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World War II Colossus Rises from the Rubble

World War II Colossus Rises from the Rubble

20-Dec-2017      It's not quite as challenging as the proposal to resurrect the mammoth by cloning it from the wealth of frozen meat recovered from Arctic ice, but computer enthusiasts in Britain have brought the legendary Colossus back from the dead.
     One of the first ever programmable computers, the Colossus was credited with breaking Germany's Lorenz code in World War II, enabling the Allies to defeat the Axis powers and end the war about 18 months earlier. It was a far cry from today's miniature circuitry: it occupied an entire room and was studded with valves that glowed red hot while it worked, reading characters from intercepted messages off reels of paper tape, at a rate of 5,000 per second.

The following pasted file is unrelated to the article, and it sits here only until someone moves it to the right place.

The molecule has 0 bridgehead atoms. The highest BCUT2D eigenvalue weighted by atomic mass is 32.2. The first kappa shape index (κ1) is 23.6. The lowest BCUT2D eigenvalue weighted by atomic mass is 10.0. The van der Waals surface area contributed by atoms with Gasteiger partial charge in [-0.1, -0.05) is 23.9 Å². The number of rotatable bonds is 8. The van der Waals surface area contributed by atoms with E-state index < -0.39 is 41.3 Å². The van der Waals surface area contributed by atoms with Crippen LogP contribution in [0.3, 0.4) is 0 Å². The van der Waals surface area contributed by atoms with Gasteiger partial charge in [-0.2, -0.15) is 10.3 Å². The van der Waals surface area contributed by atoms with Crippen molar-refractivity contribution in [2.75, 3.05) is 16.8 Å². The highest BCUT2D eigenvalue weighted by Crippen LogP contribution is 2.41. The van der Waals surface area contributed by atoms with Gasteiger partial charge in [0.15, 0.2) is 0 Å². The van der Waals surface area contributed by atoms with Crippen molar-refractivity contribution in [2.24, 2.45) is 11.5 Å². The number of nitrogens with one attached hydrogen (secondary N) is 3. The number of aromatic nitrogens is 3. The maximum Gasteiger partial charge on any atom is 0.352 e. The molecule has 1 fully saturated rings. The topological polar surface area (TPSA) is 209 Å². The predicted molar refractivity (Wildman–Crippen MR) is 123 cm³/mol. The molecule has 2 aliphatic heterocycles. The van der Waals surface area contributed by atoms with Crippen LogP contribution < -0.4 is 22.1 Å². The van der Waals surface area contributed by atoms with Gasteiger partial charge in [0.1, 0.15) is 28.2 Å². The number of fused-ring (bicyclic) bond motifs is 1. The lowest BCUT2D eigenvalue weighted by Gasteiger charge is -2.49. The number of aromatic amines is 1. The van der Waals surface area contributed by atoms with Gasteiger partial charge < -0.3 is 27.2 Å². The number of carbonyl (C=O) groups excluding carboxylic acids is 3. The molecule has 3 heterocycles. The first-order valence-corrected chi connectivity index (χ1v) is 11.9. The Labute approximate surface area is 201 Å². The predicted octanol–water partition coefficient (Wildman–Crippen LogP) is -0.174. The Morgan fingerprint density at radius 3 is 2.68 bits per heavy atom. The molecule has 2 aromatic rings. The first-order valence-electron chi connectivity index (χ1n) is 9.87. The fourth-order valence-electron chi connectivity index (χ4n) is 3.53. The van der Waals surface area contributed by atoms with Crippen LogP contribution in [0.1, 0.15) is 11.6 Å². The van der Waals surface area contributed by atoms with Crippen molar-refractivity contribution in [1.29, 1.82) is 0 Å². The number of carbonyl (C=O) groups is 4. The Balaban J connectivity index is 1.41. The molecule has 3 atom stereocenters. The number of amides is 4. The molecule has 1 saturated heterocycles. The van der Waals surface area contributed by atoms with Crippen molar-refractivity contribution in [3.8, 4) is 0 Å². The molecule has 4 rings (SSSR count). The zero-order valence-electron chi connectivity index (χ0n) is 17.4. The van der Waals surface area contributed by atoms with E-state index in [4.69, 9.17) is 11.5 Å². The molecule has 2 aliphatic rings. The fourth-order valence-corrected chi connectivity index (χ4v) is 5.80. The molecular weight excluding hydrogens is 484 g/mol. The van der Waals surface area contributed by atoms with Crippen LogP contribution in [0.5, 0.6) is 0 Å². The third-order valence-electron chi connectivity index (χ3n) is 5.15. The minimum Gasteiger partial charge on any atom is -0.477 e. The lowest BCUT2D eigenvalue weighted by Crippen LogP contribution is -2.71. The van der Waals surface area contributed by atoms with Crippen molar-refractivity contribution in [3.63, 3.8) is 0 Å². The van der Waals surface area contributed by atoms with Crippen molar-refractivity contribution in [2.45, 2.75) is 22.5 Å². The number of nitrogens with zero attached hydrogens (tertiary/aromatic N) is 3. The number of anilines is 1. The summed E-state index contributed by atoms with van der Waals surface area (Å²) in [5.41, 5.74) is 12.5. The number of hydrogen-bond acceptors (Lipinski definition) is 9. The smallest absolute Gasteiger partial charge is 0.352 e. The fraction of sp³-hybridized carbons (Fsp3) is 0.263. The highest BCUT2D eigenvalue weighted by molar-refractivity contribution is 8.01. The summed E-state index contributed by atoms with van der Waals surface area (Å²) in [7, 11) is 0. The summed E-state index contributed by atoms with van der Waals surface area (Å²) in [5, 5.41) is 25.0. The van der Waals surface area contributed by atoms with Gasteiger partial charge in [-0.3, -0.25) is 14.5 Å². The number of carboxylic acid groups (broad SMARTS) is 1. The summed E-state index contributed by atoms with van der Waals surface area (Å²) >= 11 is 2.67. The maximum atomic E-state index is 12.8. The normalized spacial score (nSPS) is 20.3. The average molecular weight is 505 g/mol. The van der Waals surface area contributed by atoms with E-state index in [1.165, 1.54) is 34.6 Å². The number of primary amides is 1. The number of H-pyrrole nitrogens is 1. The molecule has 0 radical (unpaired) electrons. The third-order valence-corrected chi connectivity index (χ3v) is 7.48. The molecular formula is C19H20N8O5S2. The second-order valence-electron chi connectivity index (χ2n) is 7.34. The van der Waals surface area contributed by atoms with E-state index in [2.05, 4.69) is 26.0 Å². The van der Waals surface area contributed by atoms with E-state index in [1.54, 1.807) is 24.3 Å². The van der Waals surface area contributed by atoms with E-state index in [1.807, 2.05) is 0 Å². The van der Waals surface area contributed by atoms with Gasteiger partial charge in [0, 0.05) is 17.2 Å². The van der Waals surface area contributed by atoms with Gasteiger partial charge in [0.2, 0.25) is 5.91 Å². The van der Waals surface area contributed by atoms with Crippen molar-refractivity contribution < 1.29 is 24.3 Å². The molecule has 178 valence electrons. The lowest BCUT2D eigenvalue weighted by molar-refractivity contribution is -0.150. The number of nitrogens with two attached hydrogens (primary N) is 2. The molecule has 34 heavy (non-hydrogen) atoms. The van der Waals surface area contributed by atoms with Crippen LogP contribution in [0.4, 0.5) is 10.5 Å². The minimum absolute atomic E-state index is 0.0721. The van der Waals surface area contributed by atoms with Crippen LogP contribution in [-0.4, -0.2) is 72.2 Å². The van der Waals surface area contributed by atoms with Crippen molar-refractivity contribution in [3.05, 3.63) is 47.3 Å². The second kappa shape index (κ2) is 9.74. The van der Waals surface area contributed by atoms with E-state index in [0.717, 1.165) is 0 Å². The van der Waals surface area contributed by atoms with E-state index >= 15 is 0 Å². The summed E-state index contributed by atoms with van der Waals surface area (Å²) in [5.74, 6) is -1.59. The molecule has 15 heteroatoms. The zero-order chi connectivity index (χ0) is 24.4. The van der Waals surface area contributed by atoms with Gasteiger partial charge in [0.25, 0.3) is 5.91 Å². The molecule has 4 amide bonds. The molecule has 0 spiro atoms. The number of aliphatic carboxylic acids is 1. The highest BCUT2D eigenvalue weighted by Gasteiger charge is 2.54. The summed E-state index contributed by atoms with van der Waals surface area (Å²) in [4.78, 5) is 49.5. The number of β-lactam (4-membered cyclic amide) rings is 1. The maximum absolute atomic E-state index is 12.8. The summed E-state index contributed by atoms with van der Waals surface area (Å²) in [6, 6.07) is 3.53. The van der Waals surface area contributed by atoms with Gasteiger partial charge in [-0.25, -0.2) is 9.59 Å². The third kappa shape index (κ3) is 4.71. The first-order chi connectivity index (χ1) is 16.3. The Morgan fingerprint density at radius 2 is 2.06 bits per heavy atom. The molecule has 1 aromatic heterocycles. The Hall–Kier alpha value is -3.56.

Ten versions of the Colossus were built but by 1960, in order to keep the machine's existence secret, all had been dismantled and all drawings of the machine were burnt.
     In recent years, however, Britain and Germany conducted a much friendlier war. A team of techs in Great Brittain spent ten years rebuilding the machine, working with the late Tommy Flowers, the engineer who built the first Colossus. When they got done, it was testing against messages sent by radio amateurs in German using the Lorenz SZ43, the same encryptor used by the German high command. To make things more interesting, the same encrypted messages were sent to modern computers.
     Alas, this is not a story about the big computer that could. Colossus was still up to cracking the code, but it was modern technology that got it done faster.